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 L.A.: Where Sushi Dreams Are Made

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LA Post:  L.A.: Where Sushi Dreams Are Made
January 23, 2024
Nahal Garakani - LA Post

It only took 50 years for sushi to go from being a strange, exotic dish to a regular part of American cuisine. The delicious Japanese cuisine is thought to have first arrived in America in the late 1960s from Kawafuku Restaurant in Little Tokyo, Los Angeles. Noritoshi Kanai, a Japanese immigrant, opened Kawafuku to serve local Japanese businesses. However, the restaurant quickly became popular with Americans. Now staples in sushi, Kanai fearlessly imported marine urchin from Santa Barbara and fatty tuna belly from fishermen on the East Coast who had tossed the cutaway.

Kawafuku ushered in the first wave of sushi's popularity in the U.S. as other spots soon opened in L.A. and invented California rolls – swapping raw seafood for cooked crab and avocado to suit American tastes. "Sushi quickly wriggled out of its immigrant status to become a novelty — the culinary accessory to a particular kind of 1980s Hollywood lifestyle," writes Times critic Tejal Rao. As famous diners like Yul Brynner boosted its reputation as glamorous fare, sushi proliferated to other cosmopolitan locales like New York by the late '80s.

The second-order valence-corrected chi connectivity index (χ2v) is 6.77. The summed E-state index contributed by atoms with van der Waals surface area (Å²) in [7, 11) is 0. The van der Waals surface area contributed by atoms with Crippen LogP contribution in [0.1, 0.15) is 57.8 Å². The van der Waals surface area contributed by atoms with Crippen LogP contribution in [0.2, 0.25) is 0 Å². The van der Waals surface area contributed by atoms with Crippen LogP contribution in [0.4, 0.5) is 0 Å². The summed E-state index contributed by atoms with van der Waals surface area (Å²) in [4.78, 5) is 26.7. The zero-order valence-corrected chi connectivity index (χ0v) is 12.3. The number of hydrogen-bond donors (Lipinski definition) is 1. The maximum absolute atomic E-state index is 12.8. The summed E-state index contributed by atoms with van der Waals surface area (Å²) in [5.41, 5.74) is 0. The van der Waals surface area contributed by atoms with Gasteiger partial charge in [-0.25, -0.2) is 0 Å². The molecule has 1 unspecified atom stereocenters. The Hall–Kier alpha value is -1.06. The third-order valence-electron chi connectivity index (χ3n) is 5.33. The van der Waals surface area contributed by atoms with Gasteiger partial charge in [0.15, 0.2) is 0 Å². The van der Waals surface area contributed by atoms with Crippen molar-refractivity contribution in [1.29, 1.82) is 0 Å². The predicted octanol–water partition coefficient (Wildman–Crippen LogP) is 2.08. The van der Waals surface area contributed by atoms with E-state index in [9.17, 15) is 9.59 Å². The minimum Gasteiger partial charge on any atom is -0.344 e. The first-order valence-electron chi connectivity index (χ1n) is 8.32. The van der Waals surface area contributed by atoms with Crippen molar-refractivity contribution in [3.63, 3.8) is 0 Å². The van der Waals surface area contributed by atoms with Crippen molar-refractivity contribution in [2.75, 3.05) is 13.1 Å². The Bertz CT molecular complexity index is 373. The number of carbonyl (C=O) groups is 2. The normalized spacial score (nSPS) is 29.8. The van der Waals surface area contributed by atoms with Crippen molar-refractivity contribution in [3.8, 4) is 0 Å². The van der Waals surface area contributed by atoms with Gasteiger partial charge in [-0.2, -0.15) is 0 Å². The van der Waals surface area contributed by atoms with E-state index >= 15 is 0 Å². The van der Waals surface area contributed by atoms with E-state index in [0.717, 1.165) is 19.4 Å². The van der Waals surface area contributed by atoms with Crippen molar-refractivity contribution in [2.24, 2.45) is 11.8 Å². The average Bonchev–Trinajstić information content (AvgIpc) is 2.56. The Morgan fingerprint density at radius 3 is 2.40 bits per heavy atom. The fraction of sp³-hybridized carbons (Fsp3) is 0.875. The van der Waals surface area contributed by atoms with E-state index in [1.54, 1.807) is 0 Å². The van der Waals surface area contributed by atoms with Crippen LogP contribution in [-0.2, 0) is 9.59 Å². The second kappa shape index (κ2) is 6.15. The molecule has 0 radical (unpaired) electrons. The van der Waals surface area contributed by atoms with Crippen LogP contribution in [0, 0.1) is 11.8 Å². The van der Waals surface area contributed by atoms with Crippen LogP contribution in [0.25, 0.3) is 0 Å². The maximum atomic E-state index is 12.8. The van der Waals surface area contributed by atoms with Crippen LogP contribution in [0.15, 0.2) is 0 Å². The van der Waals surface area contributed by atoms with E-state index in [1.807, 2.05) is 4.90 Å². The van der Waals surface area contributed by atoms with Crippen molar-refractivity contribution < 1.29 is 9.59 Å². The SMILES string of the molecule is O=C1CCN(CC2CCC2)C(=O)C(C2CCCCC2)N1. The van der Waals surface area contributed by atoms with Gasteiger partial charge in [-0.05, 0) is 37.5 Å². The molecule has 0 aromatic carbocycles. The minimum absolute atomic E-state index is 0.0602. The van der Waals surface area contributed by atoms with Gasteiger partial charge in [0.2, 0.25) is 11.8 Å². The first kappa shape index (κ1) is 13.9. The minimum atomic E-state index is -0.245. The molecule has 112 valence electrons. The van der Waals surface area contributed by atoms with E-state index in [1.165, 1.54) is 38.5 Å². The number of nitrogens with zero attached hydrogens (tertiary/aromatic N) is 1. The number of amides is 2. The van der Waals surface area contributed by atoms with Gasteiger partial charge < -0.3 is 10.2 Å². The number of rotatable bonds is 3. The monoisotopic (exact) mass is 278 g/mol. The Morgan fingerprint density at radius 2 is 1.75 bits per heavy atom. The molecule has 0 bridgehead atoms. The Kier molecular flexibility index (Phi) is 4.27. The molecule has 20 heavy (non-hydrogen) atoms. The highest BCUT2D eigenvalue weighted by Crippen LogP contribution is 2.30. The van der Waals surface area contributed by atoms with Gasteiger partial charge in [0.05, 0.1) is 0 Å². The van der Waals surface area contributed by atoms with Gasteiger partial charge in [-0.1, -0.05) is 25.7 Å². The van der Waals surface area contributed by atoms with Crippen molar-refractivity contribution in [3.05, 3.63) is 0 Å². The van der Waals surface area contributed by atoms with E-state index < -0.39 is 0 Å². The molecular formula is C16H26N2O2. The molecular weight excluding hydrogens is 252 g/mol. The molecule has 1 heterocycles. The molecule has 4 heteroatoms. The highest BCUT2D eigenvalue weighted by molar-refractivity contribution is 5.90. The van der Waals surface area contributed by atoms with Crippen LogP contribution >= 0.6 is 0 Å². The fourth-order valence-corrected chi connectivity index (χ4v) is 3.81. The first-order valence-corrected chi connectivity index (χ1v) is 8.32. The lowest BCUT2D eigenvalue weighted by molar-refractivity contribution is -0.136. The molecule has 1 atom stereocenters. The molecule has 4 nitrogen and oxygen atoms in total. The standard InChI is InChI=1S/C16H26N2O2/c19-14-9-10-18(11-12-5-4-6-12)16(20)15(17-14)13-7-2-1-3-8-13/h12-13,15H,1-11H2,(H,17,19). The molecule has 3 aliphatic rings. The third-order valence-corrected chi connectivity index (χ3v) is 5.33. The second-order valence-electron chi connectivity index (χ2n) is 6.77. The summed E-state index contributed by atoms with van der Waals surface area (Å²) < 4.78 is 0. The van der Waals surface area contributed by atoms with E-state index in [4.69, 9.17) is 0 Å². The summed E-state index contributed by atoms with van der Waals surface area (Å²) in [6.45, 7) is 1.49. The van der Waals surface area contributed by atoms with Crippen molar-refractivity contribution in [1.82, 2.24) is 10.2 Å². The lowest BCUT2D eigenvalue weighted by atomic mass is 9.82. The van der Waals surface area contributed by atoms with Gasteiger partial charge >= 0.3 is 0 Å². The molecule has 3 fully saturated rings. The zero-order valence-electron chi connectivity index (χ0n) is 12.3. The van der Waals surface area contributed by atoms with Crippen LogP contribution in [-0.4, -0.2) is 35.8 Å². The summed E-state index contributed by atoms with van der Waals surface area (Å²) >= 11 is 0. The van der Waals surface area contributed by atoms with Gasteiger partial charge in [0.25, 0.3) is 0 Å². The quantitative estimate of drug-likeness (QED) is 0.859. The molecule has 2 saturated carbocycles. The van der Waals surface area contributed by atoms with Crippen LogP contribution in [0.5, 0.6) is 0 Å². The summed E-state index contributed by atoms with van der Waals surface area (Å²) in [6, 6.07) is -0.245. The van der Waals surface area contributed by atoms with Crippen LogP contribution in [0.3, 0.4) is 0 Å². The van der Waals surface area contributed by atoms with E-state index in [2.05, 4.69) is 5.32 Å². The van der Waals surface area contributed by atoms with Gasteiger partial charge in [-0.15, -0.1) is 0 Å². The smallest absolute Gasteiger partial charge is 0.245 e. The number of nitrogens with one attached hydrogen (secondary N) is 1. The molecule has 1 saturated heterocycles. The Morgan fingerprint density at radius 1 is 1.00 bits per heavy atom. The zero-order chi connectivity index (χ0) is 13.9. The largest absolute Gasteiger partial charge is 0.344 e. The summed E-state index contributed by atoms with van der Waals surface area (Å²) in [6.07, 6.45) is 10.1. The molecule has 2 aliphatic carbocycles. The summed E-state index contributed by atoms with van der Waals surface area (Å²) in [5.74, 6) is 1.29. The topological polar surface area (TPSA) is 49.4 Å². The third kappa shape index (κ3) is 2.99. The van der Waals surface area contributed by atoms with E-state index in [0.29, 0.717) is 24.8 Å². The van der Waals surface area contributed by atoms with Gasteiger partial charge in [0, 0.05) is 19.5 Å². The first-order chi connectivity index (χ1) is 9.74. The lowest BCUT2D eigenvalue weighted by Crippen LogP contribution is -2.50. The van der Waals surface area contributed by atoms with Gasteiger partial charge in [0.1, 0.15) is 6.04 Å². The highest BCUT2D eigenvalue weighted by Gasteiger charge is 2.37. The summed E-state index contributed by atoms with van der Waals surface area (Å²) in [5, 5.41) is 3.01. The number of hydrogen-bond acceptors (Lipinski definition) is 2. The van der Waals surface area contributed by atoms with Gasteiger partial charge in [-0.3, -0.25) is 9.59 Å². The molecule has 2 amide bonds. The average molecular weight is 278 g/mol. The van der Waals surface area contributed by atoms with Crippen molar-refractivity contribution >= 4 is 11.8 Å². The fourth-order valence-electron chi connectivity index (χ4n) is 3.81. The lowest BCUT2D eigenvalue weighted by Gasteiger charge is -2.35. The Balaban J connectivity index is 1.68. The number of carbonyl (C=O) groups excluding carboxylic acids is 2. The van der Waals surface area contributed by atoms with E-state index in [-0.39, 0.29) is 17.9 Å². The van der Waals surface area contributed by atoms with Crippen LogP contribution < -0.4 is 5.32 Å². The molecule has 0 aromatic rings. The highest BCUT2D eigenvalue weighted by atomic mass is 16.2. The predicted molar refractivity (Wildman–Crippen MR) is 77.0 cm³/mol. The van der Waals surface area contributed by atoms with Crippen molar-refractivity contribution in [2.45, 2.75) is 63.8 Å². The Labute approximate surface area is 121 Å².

L.A. has been referred to as America's "glorious sushi capital," and today, the city boasts stunning diversity from vegan sushi to "dragon roll specials so corpulent and substantially garnished that they require steak knives." High-concept spots like Sugarfish and Kazunori Hand Rolls also bring reasonably priced sushi to the masses. "We have it all," Rao declares. However, L.A.'s latest craze is a return to Edomae techniques: "the pure form of sushi focused on seasoning and handling ingredients to accentuate natural flavors." Traditionalists like Mori Onodera are even milling Japanese sushi rice daily inside his Atwater Village site.

Rao argues sushi's prominence in L.A. stems from the dining scene's high standards, health-conscious denizens, and built-in Japanese heritage. The prolific Nobu and Matsuhisa empires also seeded their brand globally after getting their start there. But the cuisine has undoubtedly cemented its place nationwide as grocery stores stock sushi and Americanized rolls incorporate cream cheese or tempura.

Sushi may frequently suffer "bastardization" stateside through deep frying or spicy embellishments, but a passion for authenticity and mastery also thrives. Revered sushi meccas like Masa or Nobu have seeded their brand globally, and exclusive omakase venues offering chef's choice menus thrive coast-to-coast today.

Though raw seafood first seemed entirely foreign, sushi has become a permanent fixture of the American palate. Let's explore the history chronologically:

Long before sushi's arrival, the average 1960s American family shunned raw cuisine for meat, potatoes, and heavy French fare. Chewing uncooked fish was "utterly perplexing," according to the Washington Post. Sushi first originated as Japanese street fare in the 8th century, with rice seasoned and topped with proteins, the critical component.